• Protozoa
  • Diarrheal
  • Ethiopia

Background

Intestinal protozoa are a diverse group of unicellular organisms inhabiting the intestinal tract of humans [1]. Infections usually occur through ingestion of cysts/oocysts contaminating food or drinking water [2, 3]. Infection with intestinal protozoa parasites have worldwide distribution and particularly common in tropics and sub-tropics areas of the world with millions of cases of diarrhea occurring in each year. There are a number of intestinal protozoa that cause diarrhea, but Entamoeba histolytica, Giardia intestinalis and Cryptosporidium species are the most important causes of diarrhea [46].

Giardiasis is the most frequently reported intestinal protozoan disease in the world, with about 280 million symptomatic cases and 2.5 million annual deaths each year [7]. An estimated 748,000 cryptosporidiosis cases also occur annually, though less than 2% are reported due to poor sensitivity of the routine direct wet mount microscopy. Hospitalizations resulting from cryptosporidiosis cost an estimated 45.8 million dollars per year [8]. Amoebiasis is also a common cause of intestinal protozoan infections throughout the tropics.

In Ethiopia, morbidity and mortality due to diarrheal diseases remain to be the main public health problem that needs attention in the country. The lack of safe drinking water, poor environmental sanitation, and poor socioeconomic status are responsible for more than 800 million cases and 4.5 million deaths associated with diarrheal diseases occurring every year [9, 10]. Malnutrition, anemia, growth restrictions, cognitive delays, irritability and increased susceptibility to other infections are some of the consequence of diarrhea morbidities [11, 12].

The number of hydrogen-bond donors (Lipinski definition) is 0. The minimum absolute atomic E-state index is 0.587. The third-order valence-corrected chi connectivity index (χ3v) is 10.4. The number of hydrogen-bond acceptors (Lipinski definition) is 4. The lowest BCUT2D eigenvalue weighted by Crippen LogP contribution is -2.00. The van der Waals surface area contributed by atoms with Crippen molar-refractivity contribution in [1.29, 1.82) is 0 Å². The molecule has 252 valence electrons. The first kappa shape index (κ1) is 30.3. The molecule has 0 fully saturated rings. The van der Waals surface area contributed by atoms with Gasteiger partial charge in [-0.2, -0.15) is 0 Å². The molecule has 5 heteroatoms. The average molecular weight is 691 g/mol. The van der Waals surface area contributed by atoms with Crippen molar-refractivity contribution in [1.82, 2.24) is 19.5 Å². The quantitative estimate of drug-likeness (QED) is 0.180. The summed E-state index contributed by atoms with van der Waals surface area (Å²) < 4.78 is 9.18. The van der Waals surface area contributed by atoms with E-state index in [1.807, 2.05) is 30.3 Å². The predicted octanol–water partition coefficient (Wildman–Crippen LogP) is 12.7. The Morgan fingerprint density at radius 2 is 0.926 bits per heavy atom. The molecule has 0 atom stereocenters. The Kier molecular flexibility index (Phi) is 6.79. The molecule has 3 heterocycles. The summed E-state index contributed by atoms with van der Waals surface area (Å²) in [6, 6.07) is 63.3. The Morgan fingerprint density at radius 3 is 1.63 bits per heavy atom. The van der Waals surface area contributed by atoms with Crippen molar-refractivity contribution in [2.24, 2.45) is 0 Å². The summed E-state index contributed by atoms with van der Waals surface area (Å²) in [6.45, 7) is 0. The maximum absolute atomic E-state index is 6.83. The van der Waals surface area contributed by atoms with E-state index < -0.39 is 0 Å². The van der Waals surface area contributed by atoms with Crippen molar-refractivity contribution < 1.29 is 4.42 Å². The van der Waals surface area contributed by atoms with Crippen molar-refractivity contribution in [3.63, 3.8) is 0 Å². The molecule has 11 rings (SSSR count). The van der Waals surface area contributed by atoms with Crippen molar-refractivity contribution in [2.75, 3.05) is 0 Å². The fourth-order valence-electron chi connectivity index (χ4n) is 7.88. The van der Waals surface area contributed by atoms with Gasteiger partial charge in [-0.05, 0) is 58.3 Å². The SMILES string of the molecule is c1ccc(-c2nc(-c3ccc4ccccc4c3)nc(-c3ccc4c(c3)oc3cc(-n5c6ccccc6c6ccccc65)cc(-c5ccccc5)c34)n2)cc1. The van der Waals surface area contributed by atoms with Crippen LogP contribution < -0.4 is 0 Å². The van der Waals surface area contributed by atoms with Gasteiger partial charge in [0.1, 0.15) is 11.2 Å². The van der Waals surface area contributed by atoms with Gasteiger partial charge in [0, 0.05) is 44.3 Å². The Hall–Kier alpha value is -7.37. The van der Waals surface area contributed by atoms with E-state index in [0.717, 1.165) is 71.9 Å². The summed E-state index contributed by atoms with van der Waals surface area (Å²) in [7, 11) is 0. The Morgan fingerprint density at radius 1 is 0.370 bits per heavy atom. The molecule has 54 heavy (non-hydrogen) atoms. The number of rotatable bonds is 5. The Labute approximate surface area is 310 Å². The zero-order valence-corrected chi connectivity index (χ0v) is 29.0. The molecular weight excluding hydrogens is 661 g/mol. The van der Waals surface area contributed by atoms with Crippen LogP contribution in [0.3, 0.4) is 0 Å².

Several studies have addressed the epidemiology of intestinal parasites mainly in apparently healthy school children in Ethiopia [1319], yet there exists paucity of data on the diarrheal causes of food borne intestinal protozoan parasites in the country in general and North Ethiopia in particular. In addition, the pattern of intestinal parasitism in a population with diverse groups of people was not illustrated. Furthermore, most previous studies have not employed the modified Ziehl Neelson staining method for the diagnosis of opportunistic intestinal coccidian parasites and consequently, they were under-reported so far. Hence, we planned to determine the magnitude of food borne protozoa species associated with diarrhea among patients with watery diarrhea in North Ethiopia.

Methods

Study design, period and area

This cross-sectional study was conducted in selected government health facilities in Mekelle City from November 2016 to June 2017. Mekelle city is located 780 km north of Addis Ababa at a latitude and longitude of 13°29′N39°28′E with an elevation of 2084 m above sea level. The average annual temperature is 18.0 °C. Based on the 2007 census conducted by the Central Statistical Agency of Ethiopia (CSA), the city has a total population of 215,914 (104,925 men and 110,989 women). The main source of water is ground water from 19 boreholes that range from 32 to 250 m deep. There were 13 governmental health facilities (2 hospitals and 11 health centers) in the city [20].